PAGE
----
Opened 4 years ago

Closed 3 years ago

Last modified 8 months ago

#4219 closed bug (wontfix)

sequence is not tail recursive, doesn't work with large inputs in strict monads

Reported by: EyalLotem Owned by:
Priority: normal Milestone: 7.2.1
Component: Compiler Version: 6.12.3
Keywords: sequence tail recursive Cc: daniel.is.fischer@…, cheecheeo@…
Operating System: Unknown/Multiple Architecture: x86
Type of failure: None/Unknown Difficulty: Unknown
Test Case: Blocked By:
Blocking: Related Tickets:

Description

replicateM 10000000 (randomIO >>= evaluate)

blows the stack because of "sequence".

I think it is important for Haskell programmers to be able to compose existing components without having to worry about the operational semantics of laziness, so it is important for GHC to specialize "sequence" calls to a tail-recursive one when a strict monad is in use.

Attached is the test case.

Attachments (1)

TestRandomIO.hs (147 bytes) - added by EyalLotem 4 years ago.

Download all attachments as: .zip

Change History (9)

Changed 4 years ago by EyalLotem

comment:1 Changed 4 years ago by igloo

  • Milestone set to 6.14.1

comment:2 Changed 4 years ago by daniel.is.fischer

  • Cc daniel.is.fischer@… added

comment:3 Changed 3 years ago by igloo

  • Milestone changed from 7.0.1 to 7.0.2

comment:4 Changed 3 years ago by cheecheeo

  • Cc cheecheeo@… added

comment:5 Changed 3 years ago by simonpj

What do you expect to happen here? You are asking GHC to build a big list. (Yes, it is then discarded, but the loop that produces the list doesn't know that.) How can we produce a big list? Something like this:

loop :: Int -> IO [Int]
loop 0 = return []
loop n = do { r <- randomIO; rs <- loop (n-1); return (r:rs) }

But that is obviously not tail recursive. Maybe you want this?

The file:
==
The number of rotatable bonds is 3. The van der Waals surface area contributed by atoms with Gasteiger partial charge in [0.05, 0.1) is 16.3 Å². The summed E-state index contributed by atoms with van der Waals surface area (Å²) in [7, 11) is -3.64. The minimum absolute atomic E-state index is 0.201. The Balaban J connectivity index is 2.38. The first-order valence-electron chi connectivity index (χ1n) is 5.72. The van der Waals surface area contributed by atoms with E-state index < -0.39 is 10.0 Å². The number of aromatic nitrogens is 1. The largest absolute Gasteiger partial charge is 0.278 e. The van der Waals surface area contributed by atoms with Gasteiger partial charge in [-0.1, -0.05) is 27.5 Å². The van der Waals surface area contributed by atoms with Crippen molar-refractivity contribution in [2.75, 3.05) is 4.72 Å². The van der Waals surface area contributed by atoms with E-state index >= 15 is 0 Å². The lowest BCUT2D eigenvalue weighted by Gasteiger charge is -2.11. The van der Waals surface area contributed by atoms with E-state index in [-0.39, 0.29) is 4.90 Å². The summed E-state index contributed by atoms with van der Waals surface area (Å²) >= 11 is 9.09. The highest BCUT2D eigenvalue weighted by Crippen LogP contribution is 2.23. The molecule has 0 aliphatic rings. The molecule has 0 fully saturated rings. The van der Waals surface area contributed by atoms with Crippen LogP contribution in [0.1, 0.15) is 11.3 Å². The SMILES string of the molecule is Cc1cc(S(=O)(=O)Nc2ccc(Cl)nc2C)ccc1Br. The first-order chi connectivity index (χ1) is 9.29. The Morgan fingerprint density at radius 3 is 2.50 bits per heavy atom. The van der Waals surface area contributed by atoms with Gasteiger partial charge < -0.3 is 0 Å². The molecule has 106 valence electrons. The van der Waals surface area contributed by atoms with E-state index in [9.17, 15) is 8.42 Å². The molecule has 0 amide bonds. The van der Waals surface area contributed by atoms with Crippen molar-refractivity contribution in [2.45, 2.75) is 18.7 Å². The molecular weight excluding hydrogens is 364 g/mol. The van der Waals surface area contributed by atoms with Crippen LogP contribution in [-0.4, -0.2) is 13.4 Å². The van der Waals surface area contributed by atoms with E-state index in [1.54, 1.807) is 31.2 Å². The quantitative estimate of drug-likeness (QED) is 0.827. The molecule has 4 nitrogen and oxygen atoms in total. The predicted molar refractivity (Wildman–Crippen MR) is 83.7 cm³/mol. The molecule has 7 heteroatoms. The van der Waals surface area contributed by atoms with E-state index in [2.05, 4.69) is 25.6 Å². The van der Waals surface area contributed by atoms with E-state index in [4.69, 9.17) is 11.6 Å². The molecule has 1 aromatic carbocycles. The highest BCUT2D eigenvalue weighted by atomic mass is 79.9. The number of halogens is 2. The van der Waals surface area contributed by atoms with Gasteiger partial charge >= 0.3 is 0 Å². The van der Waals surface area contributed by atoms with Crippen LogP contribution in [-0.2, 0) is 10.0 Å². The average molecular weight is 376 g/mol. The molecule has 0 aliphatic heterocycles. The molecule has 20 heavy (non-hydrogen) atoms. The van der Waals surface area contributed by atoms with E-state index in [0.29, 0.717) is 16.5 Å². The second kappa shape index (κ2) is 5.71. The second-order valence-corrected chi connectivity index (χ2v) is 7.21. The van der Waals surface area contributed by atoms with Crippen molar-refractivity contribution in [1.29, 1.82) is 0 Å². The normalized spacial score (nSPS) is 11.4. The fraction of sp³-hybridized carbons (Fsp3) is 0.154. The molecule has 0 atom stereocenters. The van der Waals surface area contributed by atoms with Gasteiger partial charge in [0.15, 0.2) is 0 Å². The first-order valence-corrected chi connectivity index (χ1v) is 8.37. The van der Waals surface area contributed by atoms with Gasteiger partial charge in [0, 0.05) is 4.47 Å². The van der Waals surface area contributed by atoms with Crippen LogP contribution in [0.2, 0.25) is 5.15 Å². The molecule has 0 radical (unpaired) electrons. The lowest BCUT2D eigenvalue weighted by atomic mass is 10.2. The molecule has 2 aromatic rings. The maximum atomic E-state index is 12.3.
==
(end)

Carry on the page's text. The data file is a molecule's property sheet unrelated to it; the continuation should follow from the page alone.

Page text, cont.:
loop :: Int -> IO [Int]
loop n = do { rs <- tr_loop n []; return (reverse rs) }
  where
    tr_loop 0 rs = rs
    tr_loop n rs = do { r <- randomIO; tr_loop (n-1) (r:rs)

Doing that automatically would be hard, esp as you'd want to be sure that cost of the extra reverse was justified. Oh... the numbers are random so you don't need to reverse it. But do you expect the compiler to know that?

In short, I'm dubious that there's a simple, general optimsation that we are missing. I'd love to know one -- please show me.

comment:6 Changed 3 years ago by igloo

  • Milestone changed from 7.0.2 to 7.2.1

comment:7 Changed 3 years ago by igloo

  • Resolution set to wontfix
  • Status changed from new to closed

We don't have a general way to optimise this, so closing.

comment:8 Changed 8 months ago by nh2

  • Difficulty set to Unknown

Another way to treat this is to make the stack size unbounded by default.

As far as understand, this is now more feasible than it was when this bug was opened.

This way, the user would not have problems with the operational semantics as originally asked for.

(By the way, while in this bug the problem is seen as something hard to optimize, you could also understand using the stack for lists as an optimization that breaks things.)

I opened http://ghc.haskell.org/trac/ghc/ticket/8189 to discuss the issue.

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